Reading a great book right now written by a dear friend of mine. It’s a book about “waiting”. Honestly, I started reading it because I miss her, NOT because I feel like I am waiting. I have DEFINITELY had seasons of waiting, but right now I feel like I’m in a, “Hey wait, slow down…let me catch up with this crazy adventure!!” kind of stage!
But as I started reading, I began to remember that I am waiting. I am waiting on so many things. I am waiting on my children to grow and develop, to see the outcome of their life. I am waiting for the storms that I know are coming in our family’s life. I am waiting to see how we are going to handle them. I am waiting for those I love to find peace and freedom. I am still waiting on so many of God’s promises.
I am waiting for my own character to change. I am waiting to understand my depression better. I am waiting to be stronger, wiser, lighter, more faithful, more disciplined.
I read a part this morning that really struck me. It is in regards to the pain we can feel while waiting, but I think it applies to all suffering. The author discussed how we all suffer and wait in different ways for different things. Some suffering is mind-numbing, heart-breaking, breath-stealing, while other suffering is a low buzz in the back of our brains (and hearts) stealing our happiness and sapping our strength.
It is tempting to compare our pain to others. I have seen those who minimize their pain because it is not as bad as someone else’s. I have also seen those who minimize other’s pain because they view their own pain as so much worse. This comparison of pain has been heavier on my heart since moving here. I see incredible suffering, and then walk away feeling guilty that I hurt over anything in my easy life!
I love what Elizabeth shares here, though:
“No matter what kind of wait you are enduring today, be it the soul-killing kind of wait or the daily-joy-stealing kind of wait, hear this, know this: your pain, your doubt, your struggles, your feelings are real. Valid. You have a wound that needs tending. Even small cuts can turn septic and poison the whole body.”*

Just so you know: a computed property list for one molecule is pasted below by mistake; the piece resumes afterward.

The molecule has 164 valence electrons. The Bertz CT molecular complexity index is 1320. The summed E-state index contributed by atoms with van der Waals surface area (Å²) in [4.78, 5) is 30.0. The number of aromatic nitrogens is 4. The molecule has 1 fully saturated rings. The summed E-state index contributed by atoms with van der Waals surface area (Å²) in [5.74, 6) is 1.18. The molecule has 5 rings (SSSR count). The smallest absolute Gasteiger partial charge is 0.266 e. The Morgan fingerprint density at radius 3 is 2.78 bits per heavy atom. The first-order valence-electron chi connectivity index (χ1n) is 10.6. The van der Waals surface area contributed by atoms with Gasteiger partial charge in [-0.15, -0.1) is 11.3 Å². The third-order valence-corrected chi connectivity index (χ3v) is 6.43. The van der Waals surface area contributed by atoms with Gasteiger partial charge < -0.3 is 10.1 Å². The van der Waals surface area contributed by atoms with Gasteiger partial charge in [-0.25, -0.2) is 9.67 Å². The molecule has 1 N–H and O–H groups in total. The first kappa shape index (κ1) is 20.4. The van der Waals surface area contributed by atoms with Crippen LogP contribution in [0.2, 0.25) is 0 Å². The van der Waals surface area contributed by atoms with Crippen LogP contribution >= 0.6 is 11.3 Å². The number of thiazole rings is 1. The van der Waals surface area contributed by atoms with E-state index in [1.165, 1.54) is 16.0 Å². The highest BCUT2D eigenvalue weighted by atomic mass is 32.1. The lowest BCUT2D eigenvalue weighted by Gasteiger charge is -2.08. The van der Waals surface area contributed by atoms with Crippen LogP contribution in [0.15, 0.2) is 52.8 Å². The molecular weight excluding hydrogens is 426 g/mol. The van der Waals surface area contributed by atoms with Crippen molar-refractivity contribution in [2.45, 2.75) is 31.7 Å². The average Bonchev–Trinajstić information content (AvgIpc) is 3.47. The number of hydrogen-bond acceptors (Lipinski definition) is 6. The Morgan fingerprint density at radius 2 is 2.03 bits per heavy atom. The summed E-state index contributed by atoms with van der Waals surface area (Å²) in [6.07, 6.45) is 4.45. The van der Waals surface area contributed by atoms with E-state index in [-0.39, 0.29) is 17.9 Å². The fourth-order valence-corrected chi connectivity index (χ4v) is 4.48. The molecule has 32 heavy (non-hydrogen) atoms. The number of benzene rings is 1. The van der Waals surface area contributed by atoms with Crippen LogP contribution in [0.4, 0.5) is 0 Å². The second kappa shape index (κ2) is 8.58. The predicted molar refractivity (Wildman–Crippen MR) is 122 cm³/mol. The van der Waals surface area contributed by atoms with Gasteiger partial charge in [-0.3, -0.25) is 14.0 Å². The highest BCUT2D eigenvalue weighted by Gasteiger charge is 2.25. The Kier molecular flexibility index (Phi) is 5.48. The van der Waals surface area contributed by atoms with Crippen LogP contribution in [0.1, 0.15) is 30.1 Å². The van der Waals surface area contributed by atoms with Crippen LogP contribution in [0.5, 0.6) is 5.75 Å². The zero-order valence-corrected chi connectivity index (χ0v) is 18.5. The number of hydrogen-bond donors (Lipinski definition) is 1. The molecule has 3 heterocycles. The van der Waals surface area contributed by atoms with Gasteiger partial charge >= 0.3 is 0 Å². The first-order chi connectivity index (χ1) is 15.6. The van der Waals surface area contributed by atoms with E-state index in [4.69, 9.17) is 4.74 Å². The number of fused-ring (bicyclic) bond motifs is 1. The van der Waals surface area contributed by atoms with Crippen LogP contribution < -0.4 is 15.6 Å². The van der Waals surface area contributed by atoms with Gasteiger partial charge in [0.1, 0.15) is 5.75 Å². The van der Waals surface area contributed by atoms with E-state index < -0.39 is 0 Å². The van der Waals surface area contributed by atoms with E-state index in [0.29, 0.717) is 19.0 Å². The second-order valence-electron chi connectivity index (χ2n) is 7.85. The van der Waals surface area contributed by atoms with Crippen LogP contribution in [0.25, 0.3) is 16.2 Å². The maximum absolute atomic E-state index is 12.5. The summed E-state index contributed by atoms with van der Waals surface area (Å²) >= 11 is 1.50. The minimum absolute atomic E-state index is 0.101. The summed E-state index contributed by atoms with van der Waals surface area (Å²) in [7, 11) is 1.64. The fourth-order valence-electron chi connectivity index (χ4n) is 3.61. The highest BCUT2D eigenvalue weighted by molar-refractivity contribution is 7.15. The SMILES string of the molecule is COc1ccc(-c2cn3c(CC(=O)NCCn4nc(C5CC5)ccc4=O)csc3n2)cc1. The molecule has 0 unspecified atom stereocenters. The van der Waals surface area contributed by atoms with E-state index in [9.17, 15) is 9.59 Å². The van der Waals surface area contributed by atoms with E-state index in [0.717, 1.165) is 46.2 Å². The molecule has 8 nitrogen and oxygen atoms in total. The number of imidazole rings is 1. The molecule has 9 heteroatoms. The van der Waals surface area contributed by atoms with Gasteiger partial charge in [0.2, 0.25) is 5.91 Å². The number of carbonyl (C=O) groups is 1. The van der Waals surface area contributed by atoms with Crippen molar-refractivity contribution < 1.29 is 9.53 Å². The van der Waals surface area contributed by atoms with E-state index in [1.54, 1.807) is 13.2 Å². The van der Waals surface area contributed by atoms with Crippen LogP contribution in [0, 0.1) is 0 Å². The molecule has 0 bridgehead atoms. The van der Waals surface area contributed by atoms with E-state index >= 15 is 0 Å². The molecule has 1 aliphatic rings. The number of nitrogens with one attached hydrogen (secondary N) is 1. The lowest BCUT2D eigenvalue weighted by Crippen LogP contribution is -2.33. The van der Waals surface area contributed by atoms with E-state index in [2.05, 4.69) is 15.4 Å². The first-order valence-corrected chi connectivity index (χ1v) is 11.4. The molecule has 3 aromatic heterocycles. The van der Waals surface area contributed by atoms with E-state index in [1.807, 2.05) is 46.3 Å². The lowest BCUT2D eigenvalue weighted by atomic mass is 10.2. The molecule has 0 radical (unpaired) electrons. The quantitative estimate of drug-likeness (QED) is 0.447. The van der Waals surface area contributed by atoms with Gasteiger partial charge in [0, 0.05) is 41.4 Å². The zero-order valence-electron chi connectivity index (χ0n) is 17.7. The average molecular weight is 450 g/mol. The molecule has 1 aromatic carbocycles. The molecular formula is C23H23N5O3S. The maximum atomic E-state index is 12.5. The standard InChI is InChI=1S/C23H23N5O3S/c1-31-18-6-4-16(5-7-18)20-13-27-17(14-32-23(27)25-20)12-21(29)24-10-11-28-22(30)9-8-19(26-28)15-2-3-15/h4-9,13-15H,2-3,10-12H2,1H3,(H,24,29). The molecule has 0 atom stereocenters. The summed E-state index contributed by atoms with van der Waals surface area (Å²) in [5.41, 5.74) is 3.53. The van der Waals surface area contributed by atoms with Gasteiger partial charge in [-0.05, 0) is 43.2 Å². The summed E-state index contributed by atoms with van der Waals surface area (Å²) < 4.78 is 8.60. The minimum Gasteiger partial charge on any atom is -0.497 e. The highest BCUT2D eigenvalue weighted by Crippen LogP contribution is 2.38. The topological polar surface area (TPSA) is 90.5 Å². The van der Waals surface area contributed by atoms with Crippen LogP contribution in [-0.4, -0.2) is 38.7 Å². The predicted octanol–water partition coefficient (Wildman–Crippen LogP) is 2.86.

Even small cuts can turn septic and poison the whole body. That is such a true statement. We can’t ignore even our small cuts. We need to clean them, tend to them…and then once they are healed, forget them. Kayli came to me yesterday with a small burn on her finger that was just starting to get infected. We put ointment on it and then covered it. I didn’t scold her because there were people in the world with worse wounds. However, I would be concerned if she was remembering the pain of this particular wound years from now. This wound will heal completely and then I hope she forgets the pain. Unfortunately, in her life, she might gain other wounds that won’t heal as well, or will leave permanent scars. I hope that we will have the wisdom to deal with each wound individually.
I am grateful for both the permission to deal with pain, no matter how small, and also for the opportunity to heal and grow past the pain. And I am grateful for friends like Elizabeth who say even the little cuts matter. Like ointment and a bandaid, I’m sure that kind of understanding helps the healing happen so much faster!
*Thompson, Elizabeth Laing. When God Says “Wait”: navigating life’s detours and delays without losing your faith, your friends, or your mind (Kindle Locations 378-380). Barbour Publishing, Inc.. Kindle Edition.